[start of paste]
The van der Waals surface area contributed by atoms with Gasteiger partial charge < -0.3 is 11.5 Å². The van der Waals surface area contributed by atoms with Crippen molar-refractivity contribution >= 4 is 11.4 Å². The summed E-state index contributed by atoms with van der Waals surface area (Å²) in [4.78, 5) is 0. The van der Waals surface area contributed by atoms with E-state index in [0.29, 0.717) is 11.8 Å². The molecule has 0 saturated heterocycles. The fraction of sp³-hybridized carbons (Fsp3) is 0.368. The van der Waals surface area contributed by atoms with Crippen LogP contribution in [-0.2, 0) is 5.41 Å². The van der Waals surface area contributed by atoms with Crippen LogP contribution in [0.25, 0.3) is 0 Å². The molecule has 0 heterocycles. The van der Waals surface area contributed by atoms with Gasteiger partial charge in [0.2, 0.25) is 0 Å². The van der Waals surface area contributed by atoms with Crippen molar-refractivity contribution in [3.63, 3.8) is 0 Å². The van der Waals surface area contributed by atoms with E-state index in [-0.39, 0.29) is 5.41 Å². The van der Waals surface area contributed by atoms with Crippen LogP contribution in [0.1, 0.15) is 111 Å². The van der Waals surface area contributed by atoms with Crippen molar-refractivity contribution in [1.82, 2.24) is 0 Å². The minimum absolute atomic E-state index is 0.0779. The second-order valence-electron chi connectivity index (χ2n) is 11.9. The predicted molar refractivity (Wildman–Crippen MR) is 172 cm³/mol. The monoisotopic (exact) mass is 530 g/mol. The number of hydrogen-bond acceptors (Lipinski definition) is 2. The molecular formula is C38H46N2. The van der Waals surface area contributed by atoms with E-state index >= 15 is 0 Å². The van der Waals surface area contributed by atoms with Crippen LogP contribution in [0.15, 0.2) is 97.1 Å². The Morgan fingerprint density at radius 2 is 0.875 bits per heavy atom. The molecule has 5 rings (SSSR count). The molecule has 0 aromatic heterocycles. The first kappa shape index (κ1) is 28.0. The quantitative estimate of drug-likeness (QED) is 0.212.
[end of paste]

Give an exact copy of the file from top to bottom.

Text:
The van der Waals surface area contributed by atoms with Gasteiger partial charge < -0.3 is 11.5 Å². The van der Waals surface area contributed by atoms with Crippen molar-refractivity contribution >= 4 is 11.4 Å². The summed E-state index contributed by atoms with van der Waals surface area (Å²) in [4.78, 5) is 0. The van der Waals surface area contributed by atoms with E-state index in [0.29, 0.717) is 11.8 Å². The molecule has 0 saturated heterocycles. The fraction of sp³-hybridized carbons (Fsp3) is 0.368. The van der Waals surface area contributed by atoms with Crippen LogP contribution in [-0.2, 0) is 5.41 Å². The van der Waals surface area contributed by atoms with Crippen LogP contribution in [0.25, 0.3) is 0 Å². The molecule has 0 heterocycles. The van der Waals surface area contributed by atoms with Gasteiger partial charge in [0.2, 0.25) is 0 Å². The van der Waals surface area contributed by atoms with Crippen molar-refractivity contribution in [3.63, 3.8) is 0 Å². The van der Waals surface area contributed by atoms with E-state index in [-0.39, 0.29) is 5.41 Å². The van der Waals surface area contributed by atoms with Crippen LogP contribution in [0.1, 0.15) is 111 Å². The van der Waals surface area contributed by atoms with Crippen molar-refractivity contribution in [1.82, 2.24) is 0 Å². The minimum absolute atomic E-state index is 0.0779. The second-order valence-electron chi connectivity index (χ2n) is 11.9. The predicted molar refractivity (Wildman–Crippen MR) is 172 cm³/mol. The monoisotopic (exact) mass is 530 g/mol. The number of hydrogen-bond acceptors (Lipinski definition) is 2. The molecular formula is C38H46N2. The van der Waals surface area contributed by atoms with E-state index >= 15 is 0 Å². The van der Waals surface area contributed by atoms with Crippen LogP contribution in [0.15, 0.2) is 97.1 Å². The Morgan fingerprint density at radius 2 is 0.875 bits per heavy atom. The molecule has 5 rings (SSSR count). The molecule has 0 aromatic heterocycles. The first kappa shape index (κ1) is 28.0. The quantitative estimate of drug-likeness (QED) is 0.212.